How to protect your health and finances from critical illness

October is a month for all things spooky: haunted houses, creeping spiders, chilling ghost stories, haunted hayrides…and critical illness. Okay, so chances are critical illness isn’t on your list of spooky October things, but seeing as October is Critical Illness Awareness Month, maybe it should be.

Consider these “spooky” statistics about your chances of developing a critical illness:

Probability of developing heart disease:

  • An estimated 27.6 million American adults have heart disease. 1
  • Nearly 800,000 strokes occur each year. That’s one stroke every 40 seconds.2

Probability of developing cancer:

  • Nearly 1 in 3 people are expected to be diagnosed with cancer in their lifetime.3
  • More than 1.7 million Americans are expected to be diagnosed with cancer this year.4

Probability of developing Alzheimer’s disease:

  • 1 in 3 seniors dies with Alzheimer’s or another dementia. It kills more than breast cancer and prostate cancer combined.5
  • 5.7 million Americans are living with Alzheimer’s. By 2050, this number is projected to rise to nearly 14 million.5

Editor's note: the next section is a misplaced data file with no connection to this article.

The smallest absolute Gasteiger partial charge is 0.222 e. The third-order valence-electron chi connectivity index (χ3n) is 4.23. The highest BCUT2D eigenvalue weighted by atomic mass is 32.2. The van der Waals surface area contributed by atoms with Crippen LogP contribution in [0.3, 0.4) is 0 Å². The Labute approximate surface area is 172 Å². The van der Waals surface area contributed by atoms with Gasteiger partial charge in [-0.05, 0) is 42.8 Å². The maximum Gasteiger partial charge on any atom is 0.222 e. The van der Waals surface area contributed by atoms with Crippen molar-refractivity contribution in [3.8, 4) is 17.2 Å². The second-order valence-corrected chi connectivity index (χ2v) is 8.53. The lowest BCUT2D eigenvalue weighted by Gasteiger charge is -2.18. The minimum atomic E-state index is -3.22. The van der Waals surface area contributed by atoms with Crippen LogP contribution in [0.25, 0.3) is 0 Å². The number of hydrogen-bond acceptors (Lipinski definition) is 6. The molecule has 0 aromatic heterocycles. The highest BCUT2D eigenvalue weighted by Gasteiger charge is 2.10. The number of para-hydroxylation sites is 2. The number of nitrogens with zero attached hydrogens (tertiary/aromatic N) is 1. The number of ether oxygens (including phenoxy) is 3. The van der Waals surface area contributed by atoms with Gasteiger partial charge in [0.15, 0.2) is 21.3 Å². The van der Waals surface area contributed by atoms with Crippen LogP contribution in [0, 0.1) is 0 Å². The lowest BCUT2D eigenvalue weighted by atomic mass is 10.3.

• Every 65 seconds someone in the United States develops Alzheimer’s disease.5

Do the statistics above have you spooked? They may be alarming, but we have some good news: It’s never too late to make positive changes in your life to safeguard your health and finances against critical illness. Keep reading for our tips on how to improve your health and reduce your chance of a diagnosis, and how to protect your family from the financial impact that so often comes with critical illness.

Take control of your health

Critical Illness Awareness Month is a perfect time to adopt lifestyle changes that can help reduce your risk for developing a critical illness. Although heart disease, cancer and Alzheimer’s disease are all very different, there are simple lifestyle changes that can help you prevent all three diseases at once.

Consider these four prevention tips that can make a big difference in preventing critical illness, and remember to talk to your doctor before making any major changes:

  1. Don’t use tobacco: Smoking and tobacco use increases your risk for cancer, heart attack, stroke, Alzheimer’s disease and dementia.6, 7, 8 Avoiding tobacco—or deciding to quit using it—is one of the most important health decisions you can make. If you need help quitting, ask your doctor about which strategy is best for you.
  2. Eat a healthy diet: Eating plenty of fruits, vegetables and whole grains, while avoiding refined sugars, saturated fats and sodium, can help reduce your risk for cancer, heart disease and Alzheimer’s. And if you drink alcohol, do so in moderation.6, 7, 9
  3. Get enough sleep: Most adults need seven to nine hours of sleep per night. There are things you can do to improve your sleeping habits. Going to bed and waking up at the same time every day, avoiding caffeine in the afternoon and evening, avoiding nicotine, exercising regularly and avoiding alcohol and large meals before bed are just a few strategies for improving your sleep. 6, 7, 9